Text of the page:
In studying nonlinear systems of differential equations, unlike linear systems, it turns out that we are more interested in equilibrium points rather than general solutions themselves.

I mean, look at all these techniques, linearization, Liapunov functions, Lassalle's invariance principle, etc. All of this, only to study the behavior of the system at the equilibria, but why? What makes them so special? Is it the applications? Or is it merely our frustration in explicitly stating the general solutions of such systems that makes us tinkle our fancy with only the equilibria?

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    $\begingroup$ Lots of nonlinear problems don't have exact solutions.. $\endgroup$ – mattos Jan 21 '15 at 12:45
  • $\begingroup$ non linear equations are just...*too difficult!* $\endgroup$ – marco trevi Jan 21 '15 at 13:53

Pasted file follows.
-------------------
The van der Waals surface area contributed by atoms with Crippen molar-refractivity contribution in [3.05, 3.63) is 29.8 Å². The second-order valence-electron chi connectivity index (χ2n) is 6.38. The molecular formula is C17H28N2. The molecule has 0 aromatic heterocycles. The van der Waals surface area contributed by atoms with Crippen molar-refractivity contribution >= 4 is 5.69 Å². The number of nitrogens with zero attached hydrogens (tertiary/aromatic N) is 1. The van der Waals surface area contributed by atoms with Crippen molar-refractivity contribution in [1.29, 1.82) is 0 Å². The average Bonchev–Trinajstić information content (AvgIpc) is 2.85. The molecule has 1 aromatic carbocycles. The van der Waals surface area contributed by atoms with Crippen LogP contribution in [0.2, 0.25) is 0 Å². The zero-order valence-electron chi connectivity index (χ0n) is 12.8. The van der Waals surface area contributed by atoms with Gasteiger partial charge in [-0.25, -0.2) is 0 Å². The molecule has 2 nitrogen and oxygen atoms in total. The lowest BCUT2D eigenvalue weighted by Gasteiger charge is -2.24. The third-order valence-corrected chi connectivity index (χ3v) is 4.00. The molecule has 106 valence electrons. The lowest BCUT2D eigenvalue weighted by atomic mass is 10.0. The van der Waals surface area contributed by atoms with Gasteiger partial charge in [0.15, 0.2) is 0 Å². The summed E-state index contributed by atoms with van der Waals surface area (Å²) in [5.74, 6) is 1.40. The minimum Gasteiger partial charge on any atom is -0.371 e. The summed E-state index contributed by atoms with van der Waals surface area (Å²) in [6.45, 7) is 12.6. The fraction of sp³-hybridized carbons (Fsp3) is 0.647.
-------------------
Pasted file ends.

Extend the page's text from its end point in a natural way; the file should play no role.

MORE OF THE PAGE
• $\begingroup$ I guess Poincaré would be the best person to answer. I think he was the person who started to not care about explicit solution, but to look at the behaviour. Indeed, the main problem is that nonlinear systems are rarely solvable. Still, we do not quit in trying to understand them. So the next best thing to do is to study a simplified and local version of the nonlinear problem. For this, we may use the flow-box theorem away from equilibria, and so, it remains to study what happens near equilibria. $\endgroup$ – PepeToro Feb 4 '15 at 6:34

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